Philip Seymour Hoffman was an actor of uncommon range and depth, winning an Academy Award in 2006 for his role in Capote, and earning nominations for his work in Charlie Wilson’s War (2008), Doubt (2009), and The Master (2013). While these accolades came mostly at the tail end of his two-decade career, it was this scene from Paul Thomas Anderson’s 1997 drama Boogie Nights that truly introduced the world to his considerable talent:
Hoffman’s early role as Scotty was one of the smallest in the entire film. But in his limited screen time, he conjured the perfect dose of lovability, self-loathing, and heartbreaking pathos to deliver one of Boogie Nights’ most powerful and memorable moments. That this scene stands out amidst the work of his heavyweight co-stars, which included Mark Wahlberg, Julianne Moore, John C. Reilly, and Don Cheadle, speaks to his tremendous ability. That it exhibits the same tragic quality as the circumstances of his death make it especially profound today.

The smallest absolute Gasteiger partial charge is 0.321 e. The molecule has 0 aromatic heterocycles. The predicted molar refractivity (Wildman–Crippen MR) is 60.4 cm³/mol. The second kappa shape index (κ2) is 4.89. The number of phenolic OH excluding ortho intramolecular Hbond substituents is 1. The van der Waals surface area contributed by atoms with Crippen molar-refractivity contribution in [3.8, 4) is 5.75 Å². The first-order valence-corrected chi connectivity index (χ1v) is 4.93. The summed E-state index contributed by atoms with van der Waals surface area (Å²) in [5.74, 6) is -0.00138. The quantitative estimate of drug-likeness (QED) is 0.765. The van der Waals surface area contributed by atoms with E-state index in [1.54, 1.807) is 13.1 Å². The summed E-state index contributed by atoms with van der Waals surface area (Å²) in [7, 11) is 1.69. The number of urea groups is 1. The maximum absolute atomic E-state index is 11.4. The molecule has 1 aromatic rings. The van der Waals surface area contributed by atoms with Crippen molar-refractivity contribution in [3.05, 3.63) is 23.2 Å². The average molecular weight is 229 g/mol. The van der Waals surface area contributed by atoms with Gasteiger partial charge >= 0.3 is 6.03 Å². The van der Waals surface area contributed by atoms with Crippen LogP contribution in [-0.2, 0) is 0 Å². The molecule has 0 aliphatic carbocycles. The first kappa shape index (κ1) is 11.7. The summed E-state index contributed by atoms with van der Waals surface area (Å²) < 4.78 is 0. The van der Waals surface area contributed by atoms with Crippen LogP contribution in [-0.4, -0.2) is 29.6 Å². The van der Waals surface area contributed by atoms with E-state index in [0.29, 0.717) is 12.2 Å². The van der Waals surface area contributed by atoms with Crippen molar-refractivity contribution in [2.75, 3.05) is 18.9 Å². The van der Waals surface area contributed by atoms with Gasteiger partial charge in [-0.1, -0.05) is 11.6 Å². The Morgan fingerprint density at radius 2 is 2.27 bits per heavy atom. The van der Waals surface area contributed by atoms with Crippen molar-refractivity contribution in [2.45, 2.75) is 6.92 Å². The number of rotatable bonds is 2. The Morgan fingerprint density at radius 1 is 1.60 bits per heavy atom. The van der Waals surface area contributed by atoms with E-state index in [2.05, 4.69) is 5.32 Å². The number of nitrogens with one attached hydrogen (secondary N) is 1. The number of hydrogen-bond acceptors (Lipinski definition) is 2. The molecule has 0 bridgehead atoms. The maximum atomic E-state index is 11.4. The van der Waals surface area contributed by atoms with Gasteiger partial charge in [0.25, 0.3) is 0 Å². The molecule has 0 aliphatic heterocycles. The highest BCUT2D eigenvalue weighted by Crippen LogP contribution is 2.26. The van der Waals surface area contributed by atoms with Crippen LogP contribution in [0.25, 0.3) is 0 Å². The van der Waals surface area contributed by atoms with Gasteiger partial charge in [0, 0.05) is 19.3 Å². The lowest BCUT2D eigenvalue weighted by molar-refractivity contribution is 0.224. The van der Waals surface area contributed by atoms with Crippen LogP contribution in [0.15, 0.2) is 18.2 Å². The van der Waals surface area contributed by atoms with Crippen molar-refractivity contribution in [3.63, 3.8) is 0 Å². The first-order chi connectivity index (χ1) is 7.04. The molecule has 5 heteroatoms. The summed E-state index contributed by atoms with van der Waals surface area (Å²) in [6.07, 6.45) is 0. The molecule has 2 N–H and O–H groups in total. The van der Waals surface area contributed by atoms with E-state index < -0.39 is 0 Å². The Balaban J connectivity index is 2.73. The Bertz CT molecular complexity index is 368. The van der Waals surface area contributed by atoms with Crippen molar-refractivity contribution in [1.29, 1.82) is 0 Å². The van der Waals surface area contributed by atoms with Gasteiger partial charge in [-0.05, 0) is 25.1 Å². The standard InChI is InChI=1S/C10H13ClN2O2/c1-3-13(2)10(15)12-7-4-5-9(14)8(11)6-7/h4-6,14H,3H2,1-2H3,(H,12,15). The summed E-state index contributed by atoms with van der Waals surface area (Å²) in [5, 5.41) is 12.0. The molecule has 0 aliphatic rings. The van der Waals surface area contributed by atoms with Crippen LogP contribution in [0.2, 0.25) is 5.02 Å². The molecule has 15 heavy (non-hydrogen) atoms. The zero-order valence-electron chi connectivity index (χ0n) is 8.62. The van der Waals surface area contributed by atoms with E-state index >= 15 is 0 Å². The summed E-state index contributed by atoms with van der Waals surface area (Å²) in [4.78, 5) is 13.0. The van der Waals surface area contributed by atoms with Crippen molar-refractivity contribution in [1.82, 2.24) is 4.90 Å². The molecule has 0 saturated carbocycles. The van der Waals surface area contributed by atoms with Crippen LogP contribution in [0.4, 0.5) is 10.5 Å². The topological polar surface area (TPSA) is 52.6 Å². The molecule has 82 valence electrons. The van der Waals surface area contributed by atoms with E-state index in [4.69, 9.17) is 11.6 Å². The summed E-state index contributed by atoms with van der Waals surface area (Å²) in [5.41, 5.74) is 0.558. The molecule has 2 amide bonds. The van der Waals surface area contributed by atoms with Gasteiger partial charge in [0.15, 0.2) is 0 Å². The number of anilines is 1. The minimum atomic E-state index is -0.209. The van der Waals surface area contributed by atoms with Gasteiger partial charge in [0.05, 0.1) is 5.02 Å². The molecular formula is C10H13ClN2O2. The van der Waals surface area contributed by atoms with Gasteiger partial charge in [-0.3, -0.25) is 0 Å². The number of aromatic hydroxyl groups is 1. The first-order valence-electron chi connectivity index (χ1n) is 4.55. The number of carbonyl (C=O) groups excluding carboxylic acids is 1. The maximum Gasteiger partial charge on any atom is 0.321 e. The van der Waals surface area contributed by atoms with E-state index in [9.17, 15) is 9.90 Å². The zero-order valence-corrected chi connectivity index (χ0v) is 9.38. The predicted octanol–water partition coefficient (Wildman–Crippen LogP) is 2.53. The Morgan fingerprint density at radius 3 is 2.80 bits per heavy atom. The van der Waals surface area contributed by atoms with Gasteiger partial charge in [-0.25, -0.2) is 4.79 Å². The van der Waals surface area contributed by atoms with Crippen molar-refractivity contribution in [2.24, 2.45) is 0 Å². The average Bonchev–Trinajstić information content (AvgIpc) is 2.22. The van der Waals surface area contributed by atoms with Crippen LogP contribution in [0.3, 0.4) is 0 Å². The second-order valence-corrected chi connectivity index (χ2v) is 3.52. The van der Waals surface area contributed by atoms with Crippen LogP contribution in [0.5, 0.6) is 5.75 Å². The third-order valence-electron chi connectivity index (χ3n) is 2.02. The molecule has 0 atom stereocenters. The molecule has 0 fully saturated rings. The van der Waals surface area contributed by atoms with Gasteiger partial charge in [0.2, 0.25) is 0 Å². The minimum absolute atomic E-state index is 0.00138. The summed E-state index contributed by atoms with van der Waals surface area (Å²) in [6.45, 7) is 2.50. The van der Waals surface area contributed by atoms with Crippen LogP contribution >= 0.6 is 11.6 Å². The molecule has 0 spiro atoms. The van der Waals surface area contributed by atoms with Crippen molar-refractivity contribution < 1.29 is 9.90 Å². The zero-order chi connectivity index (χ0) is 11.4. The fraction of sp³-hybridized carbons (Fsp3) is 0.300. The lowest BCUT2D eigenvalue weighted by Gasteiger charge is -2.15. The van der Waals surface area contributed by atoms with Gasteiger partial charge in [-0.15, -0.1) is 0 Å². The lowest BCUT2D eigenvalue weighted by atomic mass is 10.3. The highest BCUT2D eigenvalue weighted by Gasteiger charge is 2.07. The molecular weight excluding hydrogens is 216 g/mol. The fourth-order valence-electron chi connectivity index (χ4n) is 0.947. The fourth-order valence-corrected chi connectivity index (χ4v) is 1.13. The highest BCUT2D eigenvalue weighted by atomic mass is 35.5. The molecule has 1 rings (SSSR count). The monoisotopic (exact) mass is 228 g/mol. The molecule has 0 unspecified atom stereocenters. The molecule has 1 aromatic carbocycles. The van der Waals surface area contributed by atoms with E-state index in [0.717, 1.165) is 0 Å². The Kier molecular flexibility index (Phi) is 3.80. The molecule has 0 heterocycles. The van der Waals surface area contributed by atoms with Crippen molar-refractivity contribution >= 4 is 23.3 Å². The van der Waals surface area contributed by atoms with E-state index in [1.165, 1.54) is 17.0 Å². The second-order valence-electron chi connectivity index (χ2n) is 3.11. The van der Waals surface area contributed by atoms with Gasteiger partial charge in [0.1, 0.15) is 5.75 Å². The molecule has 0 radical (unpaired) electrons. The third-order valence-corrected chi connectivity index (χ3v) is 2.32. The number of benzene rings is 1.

The background: On Sunday morning, the renowned Hoffman was found dead in his Greenwich Village, Manhattan, apartment of an apparent drug overdose. New York City police responded to a 911 call and found Hoffman unresponsive on the bathroom floor with a needle in his arm, and two plastic bags containing what they believe to be heroin. He was 46, and had three children by his partner Mimi O’Donnell.
Image Credit: Mirror
One of the greatest actors of the generation. Even a cursory glance through Hoffman’s filmography shows how vital he remains to recent American cinema and theater. And the outpouring of sadness and support from the acting community reveals how loved and respected he was by his peers:
It’s clear that we have lost one of the true acting greats in Philip Seymour Hoffman. Fortunately, his towering legacy lives on through the great work he shared with us.